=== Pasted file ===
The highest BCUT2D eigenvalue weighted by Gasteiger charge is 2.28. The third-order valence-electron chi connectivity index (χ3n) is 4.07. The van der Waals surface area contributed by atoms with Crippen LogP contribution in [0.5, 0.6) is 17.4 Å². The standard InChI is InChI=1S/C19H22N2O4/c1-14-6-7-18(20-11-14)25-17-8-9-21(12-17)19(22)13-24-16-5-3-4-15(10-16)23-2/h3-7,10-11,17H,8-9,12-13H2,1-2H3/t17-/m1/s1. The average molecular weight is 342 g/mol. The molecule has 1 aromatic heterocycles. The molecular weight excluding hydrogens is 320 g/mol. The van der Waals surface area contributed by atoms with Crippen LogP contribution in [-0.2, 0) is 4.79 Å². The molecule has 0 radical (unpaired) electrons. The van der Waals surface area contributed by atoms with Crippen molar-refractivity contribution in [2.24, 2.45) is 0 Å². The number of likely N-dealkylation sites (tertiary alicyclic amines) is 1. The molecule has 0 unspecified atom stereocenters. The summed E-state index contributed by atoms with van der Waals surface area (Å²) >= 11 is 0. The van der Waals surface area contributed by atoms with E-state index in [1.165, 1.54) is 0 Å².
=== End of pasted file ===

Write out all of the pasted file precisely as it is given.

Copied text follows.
The highest BCUT2D eigenvalue weighted by Gasteiger charge is 2.28. The third-order valence-electron chi connectivity index (χ3n) is 4.07. The van der Waals surface area contributed by atoms with Crippen LogP contribution in [0.5, 0.6) is 17.4 Å². The standard InChI is InChI=1S/C19H22N2O4/c1-14-6-7-18(20-11-14)25-17-8-9-21(12-17)19(22)13-24-16-5-3-4-15(10-16)23-2/h3-7,10-11,17H,8-9,12-13H2,1-2H3/t17-/m1/s1. The average molecular weight is 342 g/mol. The molecule has 1 aromatic heterocycles. The molecular weight excluding hydrogens is 320 g/mol. The van der Waals surface area contributed by atoms with Crippen LogP contribution in [-0.2, 0) is 4.79 Å². The molecule has 0 radical (unpaired) electrons. The van der Waals surface area contributed by atoms with Crippen molar-refractivity contribution in [2.24, 2.45) is 0 Å². The number of likely N-dealkylation sites (tertiary alicyclic amines) is 1. The molecule has 0 unspecified atom stereocenters. The summed E-state index contributed by atoms with van der Waals surface area (Å²) >= 11 is 0. The van der Waals surface area contributed by atoms with E-state index in [1.165, 1.54) is 0 Å².